Libya! Once one of the richest country in Africa, thanks to endless supplies of oil. And like many other oil countries would agree, wherever there is oil, there is trouble. Nothing could be further from the truth in the troubled north-African nation, which has been embroiled in Civil wars since the Arab Spring 10 years prior. I had waited since 2011 to enter Libya, with small windows opening once in a while. I had never managed to enter, and every time I seemed ready to go, more bad news would strike the country once again, spiraling to never ending chaos. \
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Some might already know that I am a big fan of north African countries. In fact, I often say that they are my favorite Arab countries, along with Lebanon. Knowing Morocco, Algeria and Tunisia all reserved the same kind of culture, hospitality and amazing food, I knew I would have a great time in Libya. If only it was easier to make it there.
Bad luck… Until I finally made it
I don’t believe in luck, or even bad luck, but Libya really felt to me like I was hitting bad luck after bad luck. First, the bombing of Mitiga airport in 2019 resulted in the cancelation of my trip just a week prior. Then Covid happened a few weeks later and all borders closed. After a long wait, I had 2 failed attempts to secure a visa between April and June 2021, and so many failed variables on the table which I wouldn’t want to bore you with the details. At my final try at getting the precious visa, it took me 2 months, to finally be able schedule a flight. I couldn’t believe I had made it, at last! And finally, on the day before my flight, the government announced a full lockdown because of high Covid cases in the country, canceling the trip once again… I had actually pictured this to happen, and it did… I’m usually a lucky guy in life, but this time, it was just full blown defeats after defeats… And the, like a miracle, I finally managed to fly on the day the lockdown ended, on a standby seat, to finally step in my final country left for me in the world, my 195/195th country recognized by the united nations, and completing my visit of all the countries in the World.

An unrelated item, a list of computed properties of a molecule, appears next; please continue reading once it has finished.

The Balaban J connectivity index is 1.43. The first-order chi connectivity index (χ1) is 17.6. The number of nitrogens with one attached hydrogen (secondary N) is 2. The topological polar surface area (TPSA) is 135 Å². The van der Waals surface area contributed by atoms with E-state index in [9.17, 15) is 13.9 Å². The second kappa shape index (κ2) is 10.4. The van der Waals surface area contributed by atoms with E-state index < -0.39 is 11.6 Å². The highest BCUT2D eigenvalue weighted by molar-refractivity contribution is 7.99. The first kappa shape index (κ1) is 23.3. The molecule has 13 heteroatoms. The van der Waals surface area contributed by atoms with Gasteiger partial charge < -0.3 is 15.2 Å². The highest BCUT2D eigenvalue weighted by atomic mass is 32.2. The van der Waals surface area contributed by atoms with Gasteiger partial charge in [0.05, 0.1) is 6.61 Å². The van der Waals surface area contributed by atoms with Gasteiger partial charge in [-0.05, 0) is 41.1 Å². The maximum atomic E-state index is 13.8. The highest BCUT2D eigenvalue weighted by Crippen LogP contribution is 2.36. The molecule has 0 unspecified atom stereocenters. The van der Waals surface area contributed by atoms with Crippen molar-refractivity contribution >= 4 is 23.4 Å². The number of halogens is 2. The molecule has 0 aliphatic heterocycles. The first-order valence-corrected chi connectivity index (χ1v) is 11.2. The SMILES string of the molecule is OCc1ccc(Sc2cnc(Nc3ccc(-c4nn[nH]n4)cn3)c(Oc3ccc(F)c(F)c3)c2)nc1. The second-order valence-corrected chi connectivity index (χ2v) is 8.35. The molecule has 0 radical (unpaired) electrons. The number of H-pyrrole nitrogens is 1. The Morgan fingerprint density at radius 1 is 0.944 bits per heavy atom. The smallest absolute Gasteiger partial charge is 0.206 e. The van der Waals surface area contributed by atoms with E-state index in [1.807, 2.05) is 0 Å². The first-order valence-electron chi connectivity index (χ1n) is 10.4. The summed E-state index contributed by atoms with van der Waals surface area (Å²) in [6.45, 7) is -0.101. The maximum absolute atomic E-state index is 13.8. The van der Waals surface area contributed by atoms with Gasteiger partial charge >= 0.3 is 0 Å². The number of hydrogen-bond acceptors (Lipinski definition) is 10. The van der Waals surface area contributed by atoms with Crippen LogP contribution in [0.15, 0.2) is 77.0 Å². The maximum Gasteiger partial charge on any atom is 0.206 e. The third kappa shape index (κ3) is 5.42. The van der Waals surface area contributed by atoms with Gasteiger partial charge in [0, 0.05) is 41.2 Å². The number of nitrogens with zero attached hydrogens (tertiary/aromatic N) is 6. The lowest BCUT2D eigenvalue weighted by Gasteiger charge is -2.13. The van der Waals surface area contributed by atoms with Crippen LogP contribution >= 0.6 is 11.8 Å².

General Haftar’s Threat
Libya was still in a very tense situation. General Haftar had retreated for a few months, back to the east. But there were imminent threats of him taking back his weapons and Libyans told me it is a matter of time until he attacks the capital Tripoli once more. This was my chance to go, a small window was opens, Even though covid cases were at their strongest since the beginning of the pandemic. But I knew that I couldn’t miss my chance once again, as war could strike again at any time…
I was happily impressed with the country. I dreamed of visiting Leptis Magna for years, the mighty ancient roman city located 120km from Tripoli. And it felt amazing to finally being able to experience it. It was like the cherry on the Sunday, once of the lat important romaine ruins left for me to see in the world. I also visited the mountain area near Tunisia, where we had suffocating temperatures of over 47 degrees Celsius! It is so dry in this part of the country that hardly anything grows (as you can see on the picture on top of this article).
Ancient Sabratha was also interesting, with its Phoenician and roman ruins. Not as impressive as Leptis Magna, but definitely undervalued internationally. It accounts for a good afternoon exploring the site. The new town of Sabratha is kind of developed, and was a stronghold for the rebels just a year prior to my visit, when it was captured by general Haftar troops. Pretty much every building on the main road is crippled with bullet holes. I had the feeling locals didn’t bother renovating the damage as they knew the war wasn’t over and more fighting was most probably on the menu in a near future.
Friendly locals, in need for peace
Libyans are friendly, this is the least I can say. My host were extremely welcoming. Most people I met on the way, in the old town, and around the country were surprise by my presence, knowing straight away I wasn’t Libyan, but always made me feel welcomed. This is typical from north-african hospitality, where the nomadic culture has always been to welcome the stranger. My hosts even had organized a surprise party to congratulate me for reaching my very last country in the world, with a big cake and three candles, 1, 9 and 5, To represent my my final count of all the countries of the world.
Overall, I am extremely happy I came to Libya. I am definitely coming back to this country once it opens up and I am free to go around on my own. I know it reserves much more to discover. Meanwhile, I can only wish them the luxury of having peaceful days at last, after so much suffering…